Popham Family Crest, Coat of Arms and Name History

Popham Family Coat of Arms

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Popham Coat of Arms Meaning

Popham Name Origin & History

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Popham Coat of Arms Meaning

The three main devices (symbols) in the Popham blazon are the buck’s head, chief and fesse. The two main tinctures (colors) are gules and argent.

Red in heraldry is given the name Gules, sometimes said to be the “martyr’s colour”1The Symbolisms of Heraldry, W. Cecil Wade, George Redway, London, 1898 P36. The colour is also associated with Mars, the red planet, and the zodiacal sign Aries 2Understanding Signs & Symbols – Heraldry, S. Oliver & G. Croton, Quantum, London, 2013, P53. Later heralds of a more poetical nature would sometimes refer to the colour as ruby, after the precious stone.3A Complete Guide to Heraldry, A.C. Fox-Davies, Bonanza (re-print of 1909 Edition), New York, 1978, P77.

Argent is the heraldic metal Silver and is usually shown as very pure white. It is also known more poetically as pearl, moon (or luna) 4Understanding Signs & Symbols – Heraldry, S. Oliver & G. Croton, Quantum, London, 2013, P53. In a sketch or drawing it is represented by plain, unmarked paper 5A Glossary of Terms used in British Heraldry, J.H. Parker, Oxford, 1847, P11.

The chief is an area across the top of the field 6Boutell’s Heraldry, J.P. Brooke-Little, Warne, (revised Edition) London 1970, P 40. It appears in many different forms and can itself be charged with other charges and ordinaries, 7A Glossary of Terms used in British Heraldry, J.H. Parker, Oxford, 1894, Entry:Chief, being treated almost as if it were a completely separate area. In its simplest form it can be clearly identified. Early examples include the award by Henry III of England to the knight Robert de MORTEYN BRETON of Ermine, a chief gules.

The chief is an area across the top of the field 8Boutell’s Heraldry, J.P. Brooke-Little, Warne, (revised Edition) London 1970, P 40. It appears in many different forms and can itself be charged with other charges and ordinaries, 9A Glossary of Terms used in British Heraldry, J.H. Parker, Oxford, 1894, Entry:Chief, being treated almost as if it were a completely separate area. In its simplest form it can be clearly identified. Early examples include the award by Henry III of England to the knight Robert de MORTEYN BRETON of Ermine, a chief gules.

The fesse (also found as fess) is one of the major ordinaries to found in heraldry, being a bold, broad, horizontal band across the centre of the shield. It may originally have arisen from the planks of which a wooden shield can be constructed, the centremost plank being painted a different colour 10A Glossary of Terms used in British Heraldry, J.H. Parker, Oxford, 1894, Entry:Fesse. It is instantly recognisable as a symbol, for example the arms of COLEVILLE granted during the reign of Hery III are simply or, a fesse gules. With this clear association with the construction of the shield itself, Wade believes that the fesse can be taken to be associated with the military, as a “girdle of honour”.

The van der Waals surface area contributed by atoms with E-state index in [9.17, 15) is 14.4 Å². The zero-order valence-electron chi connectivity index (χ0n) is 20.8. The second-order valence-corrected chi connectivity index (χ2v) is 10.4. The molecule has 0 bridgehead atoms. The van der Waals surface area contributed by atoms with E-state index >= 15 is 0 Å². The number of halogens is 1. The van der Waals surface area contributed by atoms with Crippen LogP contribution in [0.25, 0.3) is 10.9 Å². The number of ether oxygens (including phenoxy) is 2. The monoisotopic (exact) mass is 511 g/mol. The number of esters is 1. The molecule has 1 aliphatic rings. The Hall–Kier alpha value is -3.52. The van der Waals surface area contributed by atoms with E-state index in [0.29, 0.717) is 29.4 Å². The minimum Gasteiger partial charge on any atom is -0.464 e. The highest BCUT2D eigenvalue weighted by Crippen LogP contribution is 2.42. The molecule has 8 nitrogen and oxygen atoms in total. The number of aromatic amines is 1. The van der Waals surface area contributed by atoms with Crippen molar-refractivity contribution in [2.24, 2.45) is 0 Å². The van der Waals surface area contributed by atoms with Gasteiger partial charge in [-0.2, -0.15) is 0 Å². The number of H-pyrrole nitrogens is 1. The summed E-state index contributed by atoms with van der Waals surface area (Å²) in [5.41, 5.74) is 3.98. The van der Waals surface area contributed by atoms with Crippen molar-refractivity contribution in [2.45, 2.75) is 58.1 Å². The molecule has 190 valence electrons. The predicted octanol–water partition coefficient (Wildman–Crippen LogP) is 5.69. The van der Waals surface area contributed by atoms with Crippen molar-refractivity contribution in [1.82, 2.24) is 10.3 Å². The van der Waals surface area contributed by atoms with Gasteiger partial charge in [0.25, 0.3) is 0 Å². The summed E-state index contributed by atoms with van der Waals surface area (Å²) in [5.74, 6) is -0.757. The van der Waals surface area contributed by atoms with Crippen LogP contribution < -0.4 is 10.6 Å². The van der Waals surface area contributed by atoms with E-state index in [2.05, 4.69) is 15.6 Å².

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Origin, Meaning and Family History of the Popham Name

Popham Origin:

England

Origins of Popham:

It is an English geographical surname. It acquired from the small Hampshire hamlet named as Popham near the town of Basinstoke. It was first listed over one thousand years ago in the spelling of Popham and is the only example that we know of a place name from before the Norman invasion of 1066, which has proceeded down over the many centuries, while handling its real spelling. This record was then crushed by the reality that nobody knows what it really means. There is a suggestion that it may acquire from the old word “popol” which means a rock, and so, the whole meanings of the name is a house (ham) made of stones. Geographical Surnames are frequently “from” names. That is to say, names given as easy recognition to people after they departed from their original hamlet or town, to move any other place, even though this could be the next hamlet. Spelling over the centuries being at best erratic and local pronunciation very thick, often lead to the creation of variants. Again, this does not seem to have occurred with Popham, making it uncommon. Almost every English surname has added at least an “e” at the similar point in history.

Variations:

More common variations are: name, came, Papham, Pophem, Pofham, Poyphom, Paupham, Puapham, Bpham.

England:

The surname Popham first appeared in Hampshire at Popham, a hamlet south of Basingstoke. It was considered that “an ancestor, Gilbert de Popham, resided in the period or King John and there the elder line continued till Henry VI.

Ireland:

Many of the people with surname Popham had moved to Ireland during the 17th century.

United States of America: